The meaning of the Peralta Stone Maps by this author was posted here before, and the explanation will not be repeated. However, this is a picture of the Trail stone map again:
All of the items on the Trail stone map and Heart map were found to be represented with surveyed accuracy, but the meaning of one item could not be figured out, and that was the horseshoe shape around the 2 short lines.
This has been given short periods of thought for over a decade, and finally it occurred what the symbol represents. It represents a filled-in pit. The map creator is trying to tell you that you have to empty out the filled-in pits that are located on the 2 ridges to get to the treasure at the bottom. Below is a diagram showing the filled-in pit before it is emptied and after.
These pits have been proven by seismic surveys which were also posted here.
So who created the stone maps? A recent trip to the Superstition Mountain Museum, and a close examination of the Stone Maps resulted in a very surprising observation. On the top edge of the Horse Stone Map is chiseled the tiny name “Miguel”. This author did not know this before.
By many accounts, Don Miguel was the sole survivor, or one of the few survivors of 1847/1848 expedition. See below for a photo of Miguel’s signature. It can be seen that the name is worn, possibly from carrying the stone in saddle bags for a long distance.
Miguel’s message was to simply empty the pits to reveal the ore that others had stopped mining.
How can this Peralta Stone Maps mystery be solved without further question? Where lies the truth? It is suggested that the answer lies with the material that the Stone Maps are made of. It has been written by all that the Trail Stone Map and Heart Stone Map are made of sandstone. It is suggested that this is not so. Sandstone consists of grains of sand that are mechanically deposited. It is postulated that the stones are really made of a rock called saccharoidal silica (sugar-like) that is an exhalative of VMS ore deposits. This material consists of grains of sand that are chemically deposited at a hot spring or underwater. Under magnification, the grains are crystal clear and are cemented together with iron oxide. Below is a photo of an iron-rich hot spring likely having saccharoidal silica.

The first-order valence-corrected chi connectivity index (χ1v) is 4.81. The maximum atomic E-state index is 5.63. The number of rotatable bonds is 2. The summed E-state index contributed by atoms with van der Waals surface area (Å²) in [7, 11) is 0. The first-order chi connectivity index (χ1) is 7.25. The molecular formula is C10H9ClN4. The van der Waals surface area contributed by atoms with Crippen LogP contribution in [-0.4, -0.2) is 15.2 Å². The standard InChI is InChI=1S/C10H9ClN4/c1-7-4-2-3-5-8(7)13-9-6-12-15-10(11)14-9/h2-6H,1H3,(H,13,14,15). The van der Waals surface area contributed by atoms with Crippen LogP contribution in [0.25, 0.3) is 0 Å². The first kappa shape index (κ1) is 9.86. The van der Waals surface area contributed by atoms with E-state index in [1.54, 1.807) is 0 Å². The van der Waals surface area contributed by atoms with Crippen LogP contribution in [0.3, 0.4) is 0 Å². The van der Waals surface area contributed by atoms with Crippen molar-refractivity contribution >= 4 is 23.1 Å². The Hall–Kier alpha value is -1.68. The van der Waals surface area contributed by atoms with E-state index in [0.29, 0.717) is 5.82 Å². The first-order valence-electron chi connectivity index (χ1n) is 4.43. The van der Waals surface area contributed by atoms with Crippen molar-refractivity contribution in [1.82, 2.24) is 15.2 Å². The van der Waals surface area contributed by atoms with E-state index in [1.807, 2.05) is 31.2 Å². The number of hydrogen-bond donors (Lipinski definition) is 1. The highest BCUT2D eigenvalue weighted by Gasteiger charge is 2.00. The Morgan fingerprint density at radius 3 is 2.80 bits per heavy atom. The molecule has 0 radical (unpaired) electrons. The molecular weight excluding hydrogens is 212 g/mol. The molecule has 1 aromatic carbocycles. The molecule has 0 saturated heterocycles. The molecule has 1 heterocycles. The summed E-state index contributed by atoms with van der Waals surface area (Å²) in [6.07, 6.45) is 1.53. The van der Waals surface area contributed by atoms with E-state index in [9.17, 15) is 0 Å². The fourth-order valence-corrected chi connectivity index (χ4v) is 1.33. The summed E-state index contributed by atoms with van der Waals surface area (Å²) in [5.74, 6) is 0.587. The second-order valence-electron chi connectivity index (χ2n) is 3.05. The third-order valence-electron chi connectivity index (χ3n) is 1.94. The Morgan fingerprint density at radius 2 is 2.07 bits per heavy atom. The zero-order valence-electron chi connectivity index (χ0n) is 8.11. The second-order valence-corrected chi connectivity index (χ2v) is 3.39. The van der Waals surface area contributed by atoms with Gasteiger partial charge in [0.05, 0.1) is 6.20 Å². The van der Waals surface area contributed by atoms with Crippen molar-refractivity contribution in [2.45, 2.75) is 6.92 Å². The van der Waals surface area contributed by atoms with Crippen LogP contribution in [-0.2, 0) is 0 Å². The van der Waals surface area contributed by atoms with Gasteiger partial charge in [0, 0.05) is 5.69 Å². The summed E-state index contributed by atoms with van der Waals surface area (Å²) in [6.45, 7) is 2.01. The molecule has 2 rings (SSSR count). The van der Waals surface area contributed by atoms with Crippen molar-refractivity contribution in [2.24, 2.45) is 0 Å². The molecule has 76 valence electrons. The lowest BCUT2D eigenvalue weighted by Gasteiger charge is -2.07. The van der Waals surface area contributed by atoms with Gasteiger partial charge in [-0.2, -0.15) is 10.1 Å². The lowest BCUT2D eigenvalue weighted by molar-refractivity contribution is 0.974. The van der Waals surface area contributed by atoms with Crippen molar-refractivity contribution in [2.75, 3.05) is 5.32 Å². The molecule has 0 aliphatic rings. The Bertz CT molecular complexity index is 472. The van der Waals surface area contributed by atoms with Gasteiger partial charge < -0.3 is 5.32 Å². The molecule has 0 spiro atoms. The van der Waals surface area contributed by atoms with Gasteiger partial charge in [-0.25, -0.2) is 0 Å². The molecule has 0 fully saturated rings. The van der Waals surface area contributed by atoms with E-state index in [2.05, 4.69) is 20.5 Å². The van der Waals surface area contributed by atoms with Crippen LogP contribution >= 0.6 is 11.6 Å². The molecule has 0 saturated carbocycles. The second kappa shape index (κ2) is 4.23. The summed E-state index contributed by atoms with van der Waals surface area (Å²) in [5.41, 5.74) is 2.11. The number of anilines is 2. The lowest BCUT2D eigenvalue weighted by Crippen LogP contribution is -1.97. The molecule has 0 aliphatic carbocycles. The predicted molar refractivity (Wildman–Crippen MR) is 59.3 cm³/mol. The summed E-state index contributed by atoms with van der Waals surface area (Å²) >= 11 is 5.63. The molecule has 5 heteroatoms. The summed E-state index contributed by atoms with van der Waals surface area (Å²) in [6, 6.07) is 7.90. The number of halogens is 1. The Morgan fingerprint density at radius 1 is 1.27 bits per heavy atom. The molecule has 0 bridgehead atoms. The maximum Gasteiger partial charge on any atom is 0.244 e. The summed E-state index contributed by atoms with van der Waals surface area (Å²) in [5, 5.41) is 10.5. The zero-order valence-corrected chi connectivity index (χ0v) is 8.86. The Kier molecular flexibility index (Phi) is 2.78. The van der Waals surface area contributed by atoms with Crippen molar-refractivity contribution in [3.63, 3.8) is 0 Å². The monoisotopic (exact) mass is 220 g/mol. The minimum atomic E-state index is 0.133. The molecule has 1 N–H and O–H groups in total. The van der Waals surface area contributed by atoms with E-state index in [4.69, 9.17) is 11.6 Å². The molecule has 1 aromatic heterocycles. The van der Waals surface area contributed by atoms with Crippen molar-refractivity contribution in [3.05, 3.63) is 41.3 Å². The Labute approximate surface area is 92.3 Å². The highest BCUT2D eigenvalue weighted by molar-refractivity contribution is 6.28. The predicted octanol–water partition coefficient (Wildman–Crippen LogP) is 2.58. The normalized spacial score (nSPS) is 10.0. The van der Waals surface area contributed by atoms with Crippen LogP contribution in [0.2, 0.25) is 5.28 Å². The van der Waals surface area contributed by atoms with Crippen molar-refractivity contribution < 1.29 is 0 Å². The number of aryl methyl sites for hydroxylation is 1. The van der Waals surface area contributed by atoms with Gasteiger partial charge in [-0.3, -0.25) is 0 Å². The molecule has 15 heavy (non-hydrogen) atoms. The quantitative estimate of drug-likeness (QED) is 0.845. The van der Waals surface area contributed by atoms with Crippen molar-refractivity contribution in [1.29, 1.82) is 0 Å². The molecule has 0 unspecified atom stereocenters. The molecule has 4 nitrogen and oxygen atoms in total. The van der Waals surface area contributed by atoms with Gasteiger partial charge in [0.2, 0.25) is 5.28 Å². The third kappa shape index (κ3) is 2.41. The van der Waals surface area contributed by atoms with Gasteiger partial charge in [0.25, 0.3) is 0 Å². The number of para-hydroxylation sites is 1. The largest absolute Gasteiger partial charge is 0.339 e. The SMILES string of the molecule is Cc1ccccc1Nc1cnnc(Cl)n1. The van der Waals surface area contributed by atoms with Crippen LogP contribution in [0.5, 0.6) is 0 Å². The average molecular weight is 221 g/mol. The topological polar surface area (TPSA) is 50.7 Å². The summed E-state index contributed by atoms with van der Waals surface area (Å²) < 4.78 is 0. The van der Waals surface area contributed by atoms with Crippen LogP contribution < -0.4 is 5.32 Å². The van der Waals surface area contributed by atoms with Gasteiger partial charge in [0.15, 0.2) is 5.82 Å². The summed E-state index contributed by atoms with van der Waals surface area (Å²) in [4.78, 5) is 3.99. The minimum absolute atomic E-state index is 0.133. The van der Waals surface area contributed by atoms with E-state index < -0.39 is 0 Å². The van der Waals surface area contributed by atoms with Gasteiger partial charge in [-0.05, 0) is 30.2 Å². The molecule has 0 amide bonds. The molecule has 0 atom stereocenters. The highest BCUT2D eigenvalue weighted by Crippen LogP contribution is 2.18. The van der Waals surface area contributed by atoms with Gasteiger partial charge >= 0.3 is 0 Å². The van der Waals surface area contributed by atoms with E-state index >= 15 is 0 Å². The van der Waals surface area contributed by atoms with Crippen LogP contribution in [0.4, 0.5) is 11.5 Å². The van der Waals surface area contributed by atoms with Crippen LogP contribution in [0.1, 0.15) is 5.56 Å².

Testing the theory regarding the Trail Stone Map and Heart Stone’s material, a piece of saccharoidal silica was taken from the ridges area indicated by the Trail Stone Map to the museum to compare to the Map and Heart Stone maps. This is what the comparison looks like (the hand-held specimen is redder on a fresh face):
As you can see, they appear nearly identical in color, and from 2 feet away, the Trail Stone map and the handheld specimen appear to be the same rock. All samples retrieved from the two ridges carve very easily and accurately. A chisel is not needed as was used on the Horse Stone.
It is guessed that when the pits were filled back in with the overburden that once overlaid the ore, there were larger pieces of the saccharoidal silica available, but large pieces were still rare. It appears that the Trail and Heart Stones were made from the same piece of rock that was split on a bedding plane. The Horse Stone had to be made from a harder piece of real sandstone because there was not another large piece of saccharoidal silica available. The Horse Stone was chiseled.
A Petrologist or Mineralogist with a loupe should be able to answer the question regarding the rock the Trail Stone and Heart Stone are constructed of in a couple of minutes.
There has been a new development in seismic surveying that will make the mapping of all of the pits the Spanish, Mexicans, and possibly pre-Columbian people have dug and filled back in a very easy task. No geophone cables, surveying or hammering is necessary. It is called a passive seismic system. The system is made by Geometrics, the same company that the gear was rented from for the seismic surveys of the Molly Marie Prospect. The new device is called the "Atom". It is small, has a great amount of memory and has built in GPS. You set it on the ground and it gives depth to bedrock. No set spacing is needed. Before too long, there may some filled-in pits identified in the Goldfield area.
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